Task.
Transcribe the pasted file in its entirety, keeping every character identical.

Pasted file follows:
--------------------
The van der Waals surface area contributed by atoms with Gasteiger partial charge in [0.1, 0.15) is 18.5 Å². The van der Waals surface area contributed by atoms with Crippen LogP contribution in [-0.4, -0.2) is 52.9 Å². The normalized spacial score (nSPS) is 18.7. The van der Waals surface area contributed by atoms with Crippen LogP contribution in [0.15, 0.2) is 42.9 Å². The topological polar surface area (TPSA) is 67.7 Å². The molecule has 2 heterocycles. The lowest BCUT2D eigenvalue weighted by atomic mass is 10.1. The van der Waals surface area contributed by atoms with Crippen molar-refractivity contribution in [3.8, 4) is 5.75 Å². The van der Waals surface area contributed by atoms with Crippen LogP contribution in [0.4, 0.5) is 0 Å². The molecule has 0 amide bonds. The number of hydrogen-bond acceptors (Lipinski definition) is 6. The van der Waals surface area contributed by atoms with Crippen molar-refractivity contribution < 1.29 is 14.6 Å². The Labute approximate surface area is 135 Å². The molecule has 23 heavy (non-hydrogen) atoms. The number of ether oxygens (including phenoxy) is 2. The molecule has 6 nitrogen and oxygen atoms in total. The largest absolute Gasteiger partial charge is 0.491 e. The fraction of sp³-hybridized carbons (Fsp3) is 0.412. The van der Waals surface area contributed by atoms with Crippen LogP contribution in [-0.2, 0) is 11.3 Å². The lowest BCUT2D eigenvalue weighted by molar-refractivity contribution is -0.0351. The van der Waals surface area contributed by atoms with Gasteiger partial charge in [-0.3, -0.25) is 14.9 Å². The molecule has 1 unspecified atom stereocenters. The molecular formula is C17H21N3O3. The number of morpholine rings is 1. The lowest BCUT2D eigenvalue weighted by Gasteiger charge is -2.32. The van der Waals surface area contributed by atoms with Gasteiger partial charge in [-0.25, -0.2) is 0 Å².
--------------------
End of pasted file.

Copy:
The van der Waals surface area contributed by atoms with Gasteiger partial charge in [0.1, 0.15) is 18.5 Å². The van der Waals surface area contributed by atoms with Crippen LogP contribution in [-0.4, -0.2) is 52.9 Å². The normalized spacial score (nSPS) is 18.7. The van der Waals surface area contributed by atoms with Crippen LogP contribution in [0.15, 0.2) is 42.9 Å². The topological polar surface area (TPSA) is 67.7 Å². The molecule has 2 heterocycles. The lowest BCUT2D eigenvalue weighted by atomic mass is 10.1. The van der Waals surface area contributed by atoms with Crippen molar-refractivity contribution in [3.8, 4) is 5.75 Å². The van der Waals surface area contributed by atoms with Crippen LogP contribution in [0.4, 0.5) is 0 Å². The molecule has 0 amide bonds. The number of hydrogen-bond acceptors (Lipinski definition) is 6. The van der Waals surface area contributed by atoms with Crippen molar-refractivity contribution < 1.29 is 14.6 Å². The Labute approximate surface area is 135 Å². The molecule has 23 heavy (non-hydrogen) atoms. The number of ether oxygens (including phenoxy) is 2. The molecule has 6 nitrogen and oxygen atoms in total. The largest absolute Gasteiger partial charge is 0.491 e. The fraction of sp³-hybridized carbons (Fsp3) is 0.412. The van der Waals surface area contributed by atoms with Crippen LogP contribution in [-0.2, 0) is 11.3 Å². The lowest BCUT2D eigenvalue weighted by molar-refractivity contribution is -0.0351. The van der Waals surface area contributed by atoms with Gasteiger partial charge in [-0.3, -0.25) is 14.9 Å². The molecule has 1 unspecified atom stereocenters. The molecular formula is C17H21N3O3. The number of morpholine rings is 1. The lowest BCUT2D eigenvalue weighted by Gasteiger charge is -2.32. The van der Waals surface area contributed by atoms with Gasteiger partial charge in [-0.25, -0.2) is 0 Å².